Last night I went to another fundraiser for The Avenues Youth Club, this time at the very fancy pub called Paradise in Kilburn Lane. It's a stylish pub, but I hadn't expected a Ten Commandments board on the upstairs landing (so you can check how many you've broken as you wait to collect your coat from the cloakroom?). It's at the Kensal Green end of Kilburn Lane, and so the name is taken from the G.K.Chesterton poem, "The Rolling English Road" ..."we went to paradise by way of Kensal Green." It attracted a very different crowd from the Joan Bakewell/Margaret Drabble evening, with a selection of DJs performing, and very loud music. The place is a rabbit warren, and seemed to absorb a vast number of (mostly trendy young) people. I had expected more dancing, but you can't predict the dynamics of that, I suppose. People seemed to enjoy themselves, and I hope The Avenues did well out of it. I had a good time, anyway.

Tuesday, 6 November 2018


Gold Medallists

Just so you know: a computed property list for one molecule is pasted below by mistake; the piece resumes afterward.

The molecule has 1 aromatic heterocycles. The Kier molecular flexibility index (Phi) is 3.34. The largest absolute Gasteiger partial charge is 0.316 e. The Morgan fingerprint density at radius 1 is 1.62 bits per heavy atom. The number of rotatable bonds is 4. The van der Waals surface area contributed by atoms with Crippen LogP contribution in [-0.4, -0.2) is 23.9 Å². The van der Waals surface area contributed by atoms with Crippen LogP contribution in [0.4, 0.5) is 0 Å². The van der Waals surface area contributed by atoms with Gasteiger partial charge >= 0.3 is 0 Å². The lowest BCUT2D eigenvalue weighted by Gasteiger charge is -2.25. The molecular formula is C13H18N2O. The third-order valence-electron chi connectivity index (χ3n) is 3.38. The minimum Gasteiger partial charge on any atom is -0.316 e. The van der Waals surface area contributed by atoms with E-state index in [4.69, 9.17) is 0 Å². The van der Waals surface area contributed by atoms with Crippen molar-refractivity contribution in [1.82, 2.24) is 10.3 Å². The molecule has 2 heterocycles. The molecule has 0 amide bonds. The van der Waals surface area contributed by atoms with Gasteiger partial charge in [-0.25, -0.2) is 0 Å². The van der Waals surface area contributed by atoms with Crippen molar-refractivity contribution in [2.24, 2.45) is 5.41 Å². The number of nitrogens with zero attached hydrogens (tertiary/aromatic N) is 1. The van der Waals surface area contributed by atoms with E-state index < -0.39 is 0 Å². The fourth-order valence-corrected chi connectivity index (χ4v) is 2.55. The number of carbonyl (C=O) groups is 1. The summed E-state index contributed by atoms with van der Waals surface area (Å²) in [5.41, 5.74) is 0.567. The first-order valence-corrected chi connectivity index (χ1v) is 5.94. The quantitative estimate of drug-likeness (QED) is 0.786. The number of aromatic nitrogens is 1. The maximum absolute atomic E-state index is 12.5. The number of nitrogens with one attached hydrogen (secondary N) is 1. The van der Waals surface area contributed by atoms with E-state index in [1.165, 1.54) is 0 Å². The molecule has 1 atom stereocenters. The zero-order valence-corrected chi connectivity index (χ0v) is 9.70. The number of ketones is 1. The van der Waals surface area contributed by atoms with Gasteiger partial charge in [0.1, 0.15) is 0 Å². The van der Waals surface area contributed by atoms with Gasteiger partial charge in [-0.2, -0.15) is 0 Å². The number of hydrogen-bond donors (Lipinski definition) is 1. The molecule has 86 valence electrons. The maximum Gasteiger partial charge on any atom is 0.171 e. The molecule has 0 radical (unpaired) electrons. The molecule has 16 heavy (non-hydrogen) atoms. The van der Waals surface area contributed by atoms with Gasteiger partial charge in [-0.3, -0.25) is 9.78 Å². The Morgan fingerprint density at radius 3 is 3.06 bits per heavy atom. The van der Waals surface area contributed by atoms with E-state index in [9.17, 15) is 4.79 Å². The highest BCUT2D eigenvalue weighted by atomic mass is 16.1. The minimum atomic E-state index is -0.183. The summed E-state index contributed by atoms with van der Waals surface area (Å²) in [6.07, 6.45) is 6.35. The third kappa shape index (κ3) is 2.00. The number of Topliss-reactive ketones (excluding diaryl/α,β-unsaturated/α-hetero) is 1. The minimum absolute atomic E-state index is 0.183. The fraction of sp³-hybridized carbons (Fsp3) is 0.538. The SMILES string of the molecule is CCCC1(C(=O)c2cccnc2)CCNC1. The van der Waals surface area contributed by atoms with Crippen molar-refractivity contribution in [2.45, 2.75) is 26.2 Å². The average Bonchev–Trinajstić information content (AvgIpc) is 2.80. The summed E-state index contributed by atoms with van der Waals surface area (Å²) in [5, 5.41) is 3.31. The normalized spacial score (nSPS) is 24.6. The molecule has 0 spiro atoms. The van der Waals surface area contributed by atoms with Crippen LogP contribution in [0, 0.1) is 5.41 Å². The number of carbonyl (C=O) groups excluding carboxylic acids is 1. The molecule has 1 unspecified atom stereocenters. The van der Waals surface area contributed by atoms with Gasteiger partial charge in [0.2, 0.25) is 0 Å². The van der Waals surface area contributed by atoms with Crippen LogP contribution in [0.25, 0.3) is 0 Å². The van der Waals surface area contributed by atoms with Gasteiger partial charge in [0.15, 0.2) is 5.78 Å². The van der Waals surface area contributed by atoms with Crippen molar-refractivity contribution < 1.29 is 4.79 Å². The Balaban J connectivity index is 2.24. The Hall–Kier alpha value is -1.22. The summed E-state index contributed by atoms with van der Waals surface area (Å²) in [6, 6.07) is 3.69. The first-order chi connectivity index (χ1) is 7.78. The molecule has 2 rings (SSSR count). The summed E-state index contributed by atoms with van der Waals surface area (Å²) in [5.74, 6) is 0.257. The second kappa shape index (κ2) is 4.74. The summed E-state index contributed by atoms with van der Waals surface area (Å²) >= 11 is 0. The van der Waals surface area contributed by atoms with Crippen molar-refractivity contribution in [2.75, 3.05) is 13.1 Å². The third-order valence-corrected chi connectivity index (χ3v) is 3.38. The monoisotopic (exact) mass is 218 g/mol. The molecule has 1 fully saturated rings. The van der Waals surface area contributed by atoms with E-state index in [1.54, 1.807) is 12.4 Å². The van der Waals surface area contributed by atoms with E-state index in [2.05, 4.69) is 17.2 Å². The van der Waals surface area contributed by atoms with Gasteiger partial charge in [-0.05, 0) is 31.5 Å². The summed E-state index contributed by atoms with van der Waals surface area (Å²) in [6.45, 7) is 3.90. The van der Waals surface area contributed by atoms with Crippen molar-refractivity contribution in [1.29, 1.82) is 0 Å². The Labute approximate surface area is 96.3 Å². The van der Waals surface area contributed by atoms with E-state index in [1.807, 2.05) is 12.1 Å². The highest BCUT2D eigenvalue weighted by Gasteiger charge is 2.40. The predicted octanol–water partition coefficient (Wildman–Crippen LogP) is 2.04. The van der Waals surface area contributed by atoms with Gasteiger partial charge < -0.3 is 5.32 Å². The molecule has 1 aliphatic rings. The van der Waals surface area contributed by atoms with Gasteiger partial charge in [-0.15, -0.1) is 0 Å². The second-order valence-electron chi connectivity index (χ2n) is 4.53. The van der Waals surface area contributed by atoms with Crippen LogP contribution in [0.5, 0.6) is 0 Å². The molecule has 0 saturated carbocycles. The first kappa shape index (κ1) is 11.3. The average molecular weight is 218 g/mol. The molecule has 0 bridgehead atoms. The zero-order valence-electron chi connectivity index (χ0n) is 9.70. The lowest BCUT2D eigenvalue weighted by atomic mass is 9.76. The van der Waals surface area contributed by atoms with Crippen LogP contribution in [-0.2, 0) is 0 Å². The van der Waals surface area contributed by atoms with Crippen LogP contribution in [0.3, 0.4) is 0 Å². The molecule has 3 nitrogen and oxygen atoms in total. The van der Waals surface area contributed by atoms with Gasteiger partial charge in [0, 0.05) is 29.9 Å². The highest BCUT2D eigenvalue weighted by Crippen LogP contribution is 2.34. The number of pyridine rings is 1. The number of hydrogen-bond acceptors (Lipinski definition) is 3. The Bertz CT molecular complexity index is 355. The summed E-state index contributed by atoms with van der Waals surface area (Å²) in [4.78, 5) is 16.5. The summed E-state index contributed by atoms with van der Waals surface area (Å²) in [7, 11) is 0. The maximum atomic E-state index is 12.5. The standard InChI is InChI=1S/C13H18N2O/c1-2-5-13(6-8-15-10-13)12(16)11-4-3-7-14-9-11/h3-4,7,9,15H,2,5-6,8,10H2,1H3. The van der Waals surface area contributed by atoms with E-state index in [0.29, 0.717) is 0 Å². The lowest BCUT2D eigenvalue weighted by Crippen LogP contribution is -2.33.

Our conservation architect, Oliver Caroe (the Surveyor of the Fabric at St Paul's Cathedral) entered us for the King of Prussia's Gold Medal, the major national award for church conservation. It was very pleasant to be shortlisted (and so one's friends saw it in the Church Times) but utterly dumbfounding to win the prize. They only gave you three tickets to the awards ceremony, so I went along with Beth Watson (from Caroes) and Lewis Proudfoot, from Cliveden Conservation, who actually did the work. The ceremony took place at St Jude's, Collingham Gardens, (behind Gloucester Road tube) which is the home of St Mellitus College, the Diocese of London's ministerial training wing, and since that building was also shortlisted for our award we were confident that we wouldn't win. That confidence was increased when we discovered that Prince Nicholas von Preussen, who was presenting the award, has a son who works with one of the contractors involved in one of the other projects. We were perfectly relaxed by the time Prince Nicholas came round to look at our display boards and asked a few, desultory, apparently uninterested questions. So we were completely unprepared when Prince Nicholas announced that the medal was being awarded to a Victorian church, which could only be us (and was).